Independent AI safety researcher

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There is a field called Forensic linguistics where detectives use someone's "linguistic fingerprint" to determine the author of a document (famously instrumental in catching Ted Kaczynski by analyzing his manifesto). It seems like text is often used to predict things like gender, socioeconomic background, and education level. 

If LLMs are superhuman at this kind of work, I wonder whether anyone is developing AI tools to automate this. Maybe the demand is not very strong, but I could imagine, for example, that an authoritarian regime might have a lot of incentive to de-anonymize people. While a company like OpenAI seems likely to have an incentive to hide how much the LLM actually knows about the user, I'm curious where anyone would have a strong incentive to make full use of superhuman linguistic analysis. 

I wish there were an option in the settings to opt out of seeing the LessWrong reacts. I personally find them quite distracting, and I'd like to be able to hover over text or highlight it without having to see the inline annotations. 

Answer by NicholasKees30

Some thoughts:

First, it sounds like you might be interested the idea of d/acc from this Vitalik Buterin post, which advocates for building a "defense favoring" world. There are a lot of great examples of things we can do now to make the world more defense favoring, but when it comes to strongly superhuman AI I get the sense that things get a lot harder.

Second, there doesn't seem like a clear "boundaries good" or "boundaries bad" story to me. Keeping a boundary secure tends to impose some serious costs on the bandwidth of what can be shared across it. Pre-industrial Japan maintained a very strict boundary with the outside world to prevent foreign influence, and the cost was falling behind the rest of the world technologically.

My left and right hemispheres are able to work so well together because they don't have to spend resources protecting themselves from each other. Good cooperative thinking among people also relies on trust making it possible to loosen boundaries of thought. Weakening borders between countries can massively increase trade, and also relies on trust between the participant countries. The problem with AI is that we can't give it that level of trust, and so we need to build boundaries, but the ultimate cost seems to be that we eventually get left behind. Creating the perfect boundary that only lets in the good and never the bad, and doesn't incur a massive cost, seems like a really massive challenge and I'm not sure what that would look like. 

Finally, when I think of Cyborgism, I'm usually thinking of it in terms of taking control over the "cyborg period" of certain skills, or the period of time where human+AI teams still outperform either humans or AIs on their own. In this frame, if we reach a point where AIs broadly outperform human+AI teams, then baring some kind of coordination, humans won't have the power to protect themselves from all the non-human agency out there (and it's up to us to make good use of the cyborg period before then!) 

In that frame, I could see "protecting boundaries" intersecting with cyborgism, for example in that AI could help humans perform better oversight and guard against disempowerment around the end of some critical cyborg period. Developing a cyborgism that scales to strongly superhuman AI has both practical challenges (like the kind neuralink seeks to overcome), as well as requiring you to solve it's own particular version of alignment problem (e.g. how can you trust the AI you are merging with won't just eat your mind).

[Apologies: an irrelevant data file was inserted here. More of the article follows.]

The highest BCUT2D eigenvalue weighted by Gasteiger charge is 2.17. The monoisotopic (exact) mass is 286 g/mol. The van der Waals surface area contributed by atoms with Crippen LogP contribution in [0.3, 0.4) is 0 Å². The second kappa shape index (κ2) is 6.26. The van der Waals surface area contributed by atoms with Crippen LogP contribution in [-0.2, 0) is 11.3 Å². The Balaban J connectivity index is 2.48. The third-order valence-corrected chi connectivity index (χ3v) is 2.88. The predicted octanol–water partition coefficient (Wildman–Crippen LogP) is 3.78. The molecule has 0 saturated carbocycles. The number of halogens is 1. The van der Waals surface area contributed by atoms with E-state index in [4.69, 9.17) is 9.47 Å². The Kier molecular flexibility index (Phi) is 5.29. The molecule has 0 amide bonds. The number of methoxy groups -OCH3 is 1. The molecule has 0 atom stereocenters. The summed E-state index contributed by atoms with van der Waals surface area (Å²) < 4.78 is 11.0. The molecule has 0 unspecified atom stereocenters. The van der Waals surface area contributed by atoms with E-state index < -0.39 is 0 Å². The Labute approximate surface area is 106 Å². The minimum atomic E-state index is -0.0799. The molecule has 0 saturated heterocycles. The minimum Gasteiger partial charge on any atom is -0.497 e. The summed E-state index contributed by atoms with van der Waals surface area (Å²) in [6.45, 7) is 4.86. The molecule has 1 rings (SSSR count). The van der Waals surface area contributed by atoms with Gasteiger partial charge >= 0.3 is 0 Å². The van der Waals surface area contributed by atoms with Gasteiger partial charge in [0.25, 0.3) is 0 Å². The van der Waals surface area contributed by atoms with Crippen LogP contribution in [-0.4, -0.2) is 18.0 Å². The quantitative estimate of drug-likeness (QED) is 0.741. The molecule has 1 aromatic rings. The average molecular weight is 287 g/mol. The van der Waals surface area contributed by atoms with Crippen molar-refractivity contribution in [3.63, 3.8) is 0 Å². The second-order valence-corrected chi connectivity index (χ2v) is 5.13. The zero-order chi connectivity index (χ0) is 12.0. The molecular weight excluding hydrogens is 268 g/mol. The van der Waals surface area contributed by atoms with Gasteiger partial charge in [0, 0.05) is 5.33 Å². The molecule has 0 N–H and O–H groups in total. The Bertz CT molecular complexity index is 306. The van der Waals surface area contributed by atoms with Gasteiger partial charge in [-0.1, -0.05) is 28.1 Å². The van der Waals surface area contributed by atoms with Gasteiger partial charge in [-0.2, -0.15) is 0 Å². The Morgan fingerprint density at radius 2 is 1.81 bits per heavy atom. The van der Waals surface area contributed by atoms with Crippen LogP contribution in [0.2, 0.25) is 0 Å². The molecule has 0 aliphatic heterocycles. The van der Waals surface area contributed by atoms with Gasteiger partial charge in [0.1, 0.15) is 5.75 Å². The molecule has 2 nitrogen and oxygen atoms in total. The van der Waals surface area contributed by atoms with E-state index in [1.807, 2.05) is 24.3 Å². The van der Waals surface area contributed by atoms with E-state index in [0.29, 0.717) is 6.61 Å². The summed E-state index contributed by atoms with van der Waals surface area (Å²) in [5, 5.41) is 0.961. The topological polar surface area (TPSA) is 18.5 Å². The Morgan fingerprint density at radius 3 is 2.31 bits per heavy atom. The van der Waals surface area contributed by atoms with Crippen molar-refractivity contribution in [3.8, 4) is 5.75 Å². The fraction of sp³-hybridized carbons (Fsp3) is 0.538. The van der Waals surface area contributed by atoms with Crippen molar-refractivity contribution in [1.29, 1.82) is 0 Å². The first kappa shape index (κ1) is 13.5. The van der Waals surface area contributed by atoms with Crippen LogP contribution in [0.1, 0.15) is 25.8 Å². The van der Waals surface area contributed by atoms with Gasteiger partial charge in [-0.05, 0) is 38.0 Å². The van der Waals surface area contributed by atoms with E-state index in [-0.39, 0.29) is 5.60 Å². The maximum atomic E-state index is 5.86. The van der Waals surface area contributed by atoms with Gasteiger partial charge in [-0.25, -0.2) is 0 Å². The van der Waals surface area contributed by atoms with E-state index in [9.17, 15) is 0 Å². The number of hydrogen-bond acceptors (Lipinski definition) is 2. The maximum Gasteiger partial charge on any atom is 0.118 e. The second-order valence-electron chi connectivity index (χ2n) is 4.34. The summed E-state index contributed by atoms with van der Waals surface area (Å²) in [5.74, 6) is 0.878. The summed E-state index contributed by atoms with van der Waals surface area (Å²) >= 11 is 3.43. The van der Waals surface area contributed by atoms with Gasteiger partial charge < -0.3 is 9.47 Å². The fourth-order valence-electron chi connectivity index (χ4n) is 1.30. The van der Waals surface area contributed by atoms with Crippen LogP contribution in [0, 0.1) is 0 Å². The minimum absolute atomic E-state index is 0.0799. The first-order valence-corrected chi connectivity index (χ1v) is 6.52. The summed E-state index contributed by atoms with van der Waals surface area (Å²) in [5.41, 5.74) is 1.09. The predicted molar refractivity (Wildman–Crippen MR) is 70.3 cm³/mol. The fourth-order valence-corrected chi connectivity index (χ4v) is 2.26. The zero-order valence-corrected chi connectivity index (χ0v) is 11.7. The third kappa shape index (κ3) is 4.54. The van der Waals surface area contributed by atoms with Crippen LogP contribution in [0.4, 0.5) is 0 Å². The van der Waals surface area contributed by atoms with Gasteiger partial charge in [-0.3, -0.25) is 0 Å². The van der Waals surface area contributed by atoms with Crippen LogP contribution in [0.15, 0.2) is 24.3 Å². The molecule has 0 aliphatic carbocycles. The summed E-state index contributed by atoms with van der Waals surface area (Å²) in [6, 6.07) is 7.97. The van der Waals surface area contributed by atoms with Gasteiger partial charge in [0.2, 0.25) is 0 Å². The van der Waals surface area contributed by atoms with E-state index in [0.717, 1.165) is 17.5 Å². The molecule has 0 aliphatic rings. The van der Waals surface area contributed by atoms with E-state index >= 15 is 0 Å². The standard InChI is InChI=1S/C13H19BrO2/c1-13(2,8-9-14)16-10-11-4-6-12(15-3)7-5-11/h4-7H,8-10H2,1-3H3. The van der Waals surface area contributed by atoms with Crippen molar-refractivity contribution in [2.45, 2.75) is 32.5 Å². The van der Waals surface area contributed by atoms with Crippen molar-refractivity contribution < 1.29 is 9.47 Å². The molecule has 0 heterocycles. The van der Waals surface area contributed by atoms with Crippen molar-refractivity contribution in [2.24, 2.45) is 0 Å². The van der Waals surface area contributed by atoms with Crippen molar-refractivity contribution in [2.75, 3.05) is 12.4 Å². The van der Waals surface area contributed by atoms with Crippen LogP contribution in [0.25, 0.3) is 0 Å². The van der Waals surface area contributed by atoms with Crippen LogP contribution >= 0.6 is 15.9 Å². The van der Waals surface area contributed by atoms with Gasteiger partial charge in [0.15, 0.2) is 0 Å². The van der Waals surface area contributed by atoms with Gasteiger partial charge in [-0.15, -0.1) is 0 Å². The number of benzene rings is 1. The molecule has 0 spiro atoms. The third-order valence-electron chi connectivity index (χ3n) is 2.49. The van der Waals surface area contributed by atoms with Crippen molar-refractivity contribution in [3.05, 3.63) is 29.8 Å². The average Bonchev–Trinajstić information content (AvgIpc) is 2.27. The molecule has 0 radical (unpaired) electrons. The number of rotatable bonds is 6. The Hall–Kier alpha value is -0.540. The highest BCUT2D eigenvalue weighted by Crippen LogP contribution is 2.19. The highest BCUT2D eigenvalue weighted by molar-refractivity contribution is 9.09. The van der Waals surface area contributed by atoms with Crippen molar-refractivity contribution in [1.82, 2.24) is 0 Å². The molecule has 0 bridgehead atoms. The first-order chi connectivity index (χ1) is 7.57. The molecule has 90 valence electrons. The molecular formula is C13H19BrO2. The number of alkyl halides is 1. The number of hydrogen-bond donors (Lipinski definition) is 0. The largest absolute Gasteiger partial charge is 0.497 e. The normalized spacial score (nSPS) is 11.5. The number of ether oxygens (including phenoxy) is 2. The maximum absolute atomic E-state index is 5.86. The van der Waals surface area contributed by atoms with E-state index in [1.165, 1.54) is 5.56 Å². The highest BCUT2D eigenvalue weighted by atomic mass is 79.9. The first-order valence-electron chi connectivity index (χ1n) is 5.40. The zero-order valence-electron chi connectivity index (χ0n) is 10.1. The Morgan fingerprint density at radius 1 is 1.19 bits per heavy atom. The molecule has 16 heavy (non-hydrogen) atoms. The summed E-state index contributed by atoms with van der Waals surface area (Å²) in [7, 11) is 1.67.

Thank you, it's been fixed.

In terms of LLM architecture, do transformer-based LLMs have the ability to invent new, genuinely useful concepts?

So I'm not sure how well the word "invent" fits here, but I think it's safe to say LLMs have concepts that we do not.

Answer by NicholasKees71

Recently @Joseph Bloom was showing me Neuronpedia which catalogues features found in GPT-2 by sparse autoencoders, and there were many features which were semantically coherent, but I couldn't find a word in any of the languages I spoke that could point to these concepts exactly. It felt a little bit like how human languages often have words that don't translate, and this made us wonder whether we could learn useful abstractions about the world (e.g. that we actually import into English) by identifying the features being used by LLMs. 

You might enjoy this post which approaches this topic of "closing the loop," but with an active inference lens: 

A main motivation of this enterprise is to assess whether interventions in the realm of Cooperative AI, that increase collaboration or reduce costly conflict, can seem like an optimal marginal allocation of resources.

After reading the first three paragraphs, I had basically no idea what interventions you were aiming to evaluate. Later on in the text, I gather you are talking about coordination between AI singletons, but I still feel like I'm missing something about what problem exactly you are aiming to solve with this. I could have definitely used a longer, more explain-like-I'm-five level introduction. 

That sounds right intuitively. One thing worth noting though is that most notes get very few ratings, and most users rate very few notes, so it might be trickier than it sounds. Also if I were them I might worry about some drastic changes in note rankings as a result of switching models. Currently, just as notes can become helpful by reaching a threshold of 0.4, they can lose this status by dropping below 0.39. They may also have to manually pick new thresholds, as well as maybe redesign the algorithm slightly (since it seems that a lot of this algorithm was built via trial and error, rather than clear principles). 

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